More than 95 percent private hospitals operating from rented residential buildings

  • Their six-year-old commitment to shifting to own safe buildings fails to materialise
- Arjun Poudel, Kathmandu

Feb 20, 2019-

Over 95 percent private hospitals in the country are found to be operating out of rented residential buildings that have no proper patient safety measures. Nor are the facilities equipped to withstand disasters like earthquake and fire, and to handle patient flow caused by such disasters and disease outbreaks.

The Association of Private Health Institutions of Nepal (APHIN), an umbrella organisation of private hospital operators, had signed a memorandum with the Ministry of Health and Population in 2013. The organisation had committed to shifting the health facilities out of the rented buildings onto purpose-built structures.

Kumar Thapa, senior deputy chairman of PHIC, said his association will request an extension of the 2018-19 deadline for moving the hospitals to buildings with safer physical infrastructure. “We had asked for a 10-year deadline but the ministry awarded only six. We are now seeking an extension of the deadline,” Thapa told the Post.

He cited reasons such as the 2015 earthquake and India’s economic blockade that followed for the delay.

Curative Service Division (CSD) of the Department of Health Services, which monitored private hospitals in Kathmandu Valley and Chitwan, said the physical infrastructure of private hospitals does not support smooth operation of the facilities.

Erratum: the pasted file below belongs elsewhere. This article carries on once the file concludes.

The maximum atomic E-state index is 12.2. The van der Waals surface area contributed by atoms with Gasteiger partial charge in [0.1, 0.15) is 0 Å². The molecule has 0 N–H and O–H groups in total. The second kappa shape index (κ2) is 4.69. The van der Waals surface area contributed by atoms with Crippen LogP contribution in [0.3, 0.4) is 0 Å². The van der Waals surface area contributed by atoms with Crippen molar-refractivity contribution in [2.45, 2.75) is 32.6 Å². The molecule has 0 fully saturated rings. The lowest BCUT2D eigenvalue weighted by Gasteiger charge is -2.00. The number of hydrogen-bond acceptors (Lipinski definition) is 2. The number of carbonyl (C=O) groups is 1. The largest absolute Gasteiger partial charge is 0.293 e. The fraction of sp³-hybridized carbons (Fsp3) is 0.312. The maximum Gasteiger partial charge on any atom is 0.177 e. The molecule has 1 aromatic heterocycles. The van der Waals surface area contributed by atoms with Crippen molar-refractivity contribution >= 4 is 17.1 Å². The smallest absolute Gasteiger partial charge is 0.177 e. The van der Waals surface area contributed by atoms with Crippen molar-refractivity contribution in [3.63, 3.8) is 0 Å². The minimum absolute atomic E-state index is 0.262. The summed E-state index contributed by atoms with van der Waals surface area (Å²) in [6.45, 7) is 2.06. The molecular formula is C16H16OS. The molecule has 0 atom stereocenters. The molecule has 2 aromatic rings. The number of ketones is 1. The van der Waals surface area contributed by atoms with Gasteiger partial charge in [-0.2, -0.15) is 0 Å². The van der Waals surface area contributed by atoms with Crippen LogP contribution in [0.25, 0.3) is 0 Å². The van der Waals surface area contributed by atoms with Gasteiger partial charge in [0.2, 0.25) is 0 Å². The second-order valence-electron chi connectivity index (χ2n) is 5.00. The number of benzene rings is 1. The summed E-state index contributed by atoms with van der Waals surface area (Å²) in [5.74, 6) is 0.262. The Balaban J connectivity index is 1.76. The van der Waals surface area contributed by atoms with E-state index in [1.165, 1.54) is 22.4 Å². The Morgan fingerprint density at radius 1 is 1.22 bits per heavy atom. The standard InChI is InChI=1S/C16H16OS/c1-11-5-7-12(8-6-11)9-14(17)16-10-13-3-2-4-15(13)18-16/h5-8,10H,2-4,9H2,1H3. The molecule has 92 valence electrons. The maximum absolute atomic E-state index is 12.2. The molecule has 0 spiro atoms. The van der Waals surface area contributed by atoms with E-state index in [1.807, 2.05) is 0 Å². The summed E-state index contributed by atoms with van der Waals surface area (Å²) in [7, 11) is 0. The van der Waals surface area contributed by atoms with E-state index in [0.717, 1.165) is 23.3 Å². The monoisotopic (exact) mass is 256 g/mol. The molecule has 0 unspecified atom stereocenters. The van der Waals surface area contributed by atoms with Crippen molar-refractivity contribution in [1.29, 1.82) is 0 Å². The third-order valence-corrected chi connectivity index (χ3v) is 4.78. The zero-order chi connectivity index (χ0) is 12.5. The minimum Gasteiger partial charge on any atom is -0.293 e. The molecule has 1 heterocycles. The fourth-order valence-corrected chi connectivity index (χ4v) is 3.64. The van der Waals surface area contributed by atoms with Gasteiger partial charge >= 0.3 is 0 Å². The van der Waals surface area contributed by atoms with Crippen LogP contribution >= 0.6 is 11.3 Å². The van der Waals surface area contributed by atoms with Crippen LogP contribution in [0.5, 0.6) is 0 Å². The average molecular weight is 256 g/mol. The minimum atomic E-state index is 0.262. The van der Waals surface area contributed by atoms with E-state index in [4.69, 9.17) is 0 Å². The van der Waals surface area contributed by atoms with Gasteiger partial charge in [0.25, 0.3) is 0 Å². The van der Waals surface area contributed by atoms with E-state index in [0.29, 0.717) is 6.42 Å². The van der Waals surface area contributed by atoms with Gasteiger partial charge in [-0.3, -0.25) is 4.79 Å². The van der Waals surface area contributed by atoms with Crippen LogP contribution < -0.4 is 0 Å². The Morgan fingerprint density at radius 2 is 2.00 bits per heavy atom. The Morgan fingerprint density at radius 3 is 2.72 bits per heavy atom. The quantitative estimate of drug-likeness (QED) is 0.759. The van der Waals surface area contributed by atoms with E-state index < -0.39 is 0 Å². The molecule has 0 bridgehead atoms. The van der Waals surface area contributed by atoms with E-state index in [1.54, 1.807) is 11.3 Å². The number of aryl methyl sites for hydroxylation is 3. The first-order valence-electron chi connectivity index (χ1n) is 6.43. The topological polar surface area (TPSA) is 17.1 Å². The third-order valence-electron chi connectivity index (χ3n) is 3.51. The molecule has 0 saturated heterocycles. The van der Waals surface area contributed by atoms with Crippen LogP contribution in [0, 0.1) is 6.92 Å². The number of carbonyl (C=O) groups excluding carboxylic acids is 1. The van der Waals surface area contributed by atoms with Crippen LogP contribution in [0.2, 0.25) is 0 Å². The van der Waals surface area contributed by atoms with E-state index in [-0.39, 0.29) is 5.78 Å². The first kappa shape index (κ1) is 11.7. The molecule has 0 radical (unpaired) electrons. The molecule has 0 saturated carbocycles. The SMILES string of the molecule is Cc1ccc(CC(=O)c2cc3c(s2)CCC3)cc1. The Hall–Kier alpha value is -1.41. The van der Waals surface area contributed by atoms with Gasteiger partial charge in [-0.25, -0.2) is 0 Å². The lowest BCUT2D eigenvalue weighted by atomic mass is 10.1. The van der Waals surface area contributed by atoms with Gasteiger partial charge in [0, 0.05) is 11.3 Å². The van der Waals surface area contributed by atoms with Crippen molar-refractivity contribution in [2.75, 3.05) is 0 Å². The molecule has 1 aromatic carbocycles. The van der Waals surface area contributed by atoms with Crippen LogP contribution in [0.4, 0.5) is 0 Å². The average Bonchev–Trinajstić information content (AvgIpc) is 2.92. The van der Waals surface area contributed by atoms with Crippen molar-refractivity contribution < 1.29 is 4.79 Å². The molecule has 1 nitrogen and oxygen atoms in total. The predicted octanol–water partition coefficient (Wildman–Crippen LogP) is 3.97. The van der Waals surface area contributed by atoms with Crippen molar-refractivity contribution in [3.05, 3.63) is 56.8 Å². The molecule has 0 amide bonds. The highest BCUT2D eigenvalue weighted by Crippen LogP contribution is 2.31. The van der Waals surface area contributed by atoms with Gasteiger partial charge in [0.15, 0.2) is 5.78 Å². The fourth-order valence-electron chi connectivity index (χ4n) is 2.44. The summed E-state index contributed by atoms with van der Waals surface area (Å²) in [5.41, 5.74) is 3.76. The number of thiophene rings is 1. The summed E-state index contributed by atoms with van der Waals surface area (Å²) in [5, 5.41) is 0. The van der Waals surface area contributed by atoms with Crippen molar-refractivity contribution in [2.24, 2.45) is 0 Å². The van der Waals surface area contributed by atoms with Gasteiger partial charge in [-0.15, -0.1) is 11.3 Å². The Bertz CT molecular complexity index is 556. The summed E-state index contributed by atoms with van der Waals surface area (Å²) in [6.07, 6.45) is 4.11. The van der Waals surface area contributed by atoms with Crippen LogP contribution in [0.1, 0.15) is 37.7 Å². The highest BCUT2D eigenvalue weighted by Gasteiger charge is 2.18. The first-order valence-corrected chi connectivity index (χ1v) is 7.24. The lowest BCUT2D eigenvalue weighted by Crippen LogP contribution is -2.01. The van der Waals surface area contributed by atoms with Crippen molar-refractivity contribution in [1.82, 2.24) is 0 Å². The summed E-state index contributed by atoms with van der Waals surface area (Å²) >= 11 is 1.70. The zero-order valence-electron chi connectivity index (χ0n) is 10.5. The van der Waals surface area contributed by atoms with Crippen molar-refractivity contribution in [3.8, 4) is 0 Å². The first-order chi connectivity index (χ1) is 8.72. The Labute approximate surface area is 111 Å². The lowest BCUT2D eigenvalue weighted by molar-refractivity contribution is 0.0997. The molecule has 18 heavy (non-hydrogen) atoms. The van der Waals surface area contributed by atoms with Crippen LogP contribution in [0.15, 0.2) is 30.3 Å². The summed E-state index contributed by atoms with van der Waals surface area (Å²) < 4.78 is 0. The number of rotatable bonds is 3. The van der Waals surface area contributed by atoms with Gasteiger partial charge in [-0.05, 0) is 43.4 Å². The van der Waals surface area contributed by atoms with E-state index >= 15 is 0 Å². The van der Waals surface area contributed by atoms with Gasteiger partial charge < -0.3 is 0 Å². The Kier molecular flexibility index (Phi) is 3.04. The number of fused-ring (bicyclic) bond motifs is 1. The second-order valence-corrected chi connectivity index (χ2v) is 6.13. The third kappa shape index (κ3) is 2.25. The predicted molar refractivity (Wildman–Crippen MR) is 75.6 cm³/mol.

“Buildings that are currently being used by private hospitals were built many years ago and do not meet the basic criteria as they aren’t equipped with emergency entry and exit points, fire escapes, and waiting areas, among others,” Dr Manisha Rawal, the CSD director, told the Post.  The division monitored hospitals and nursing homes with 50 to 200 beds, which fall under the division’s jurisdiction.

Of the 83 private hospitals in the capacity range, 36 are operating in the Kathmandu Valley, 12 in Chitwan district, and others are spread across the provinces. According to Rawal, a few hospitals informed the inspection team that they have acquired land in order to build the hospitals. But over 70 percent hospitals are yet to shift to safer buildings.

The CSD also monitored hospital equipment, manpower, hospital waste management, power back-up, operation theatres and emergency wards. CSD Deputy Health Administrator Dr Arjun Sapkota said that a majority of private hospitals lack the required human resource.

“Most hospitals hire doctors on a part-time basis, and do not have the provision of assigning one nurse per bed in the intensive care unit. Most nursing staff are forced to work overtime in the absence of enough personnel,” said Sapkota.

Most hospitals are also found to be lacking in hazardous waste management system. The inspection team found that most hospitals do segregate hospital waste but the waste is then sent to private companies for management, where household waste is mixed up with the hospital waste. When hazardous waste produced from hospitals is left untreated, chances of infection spreading in communities are high.

Published: 20-02-2019 07:23

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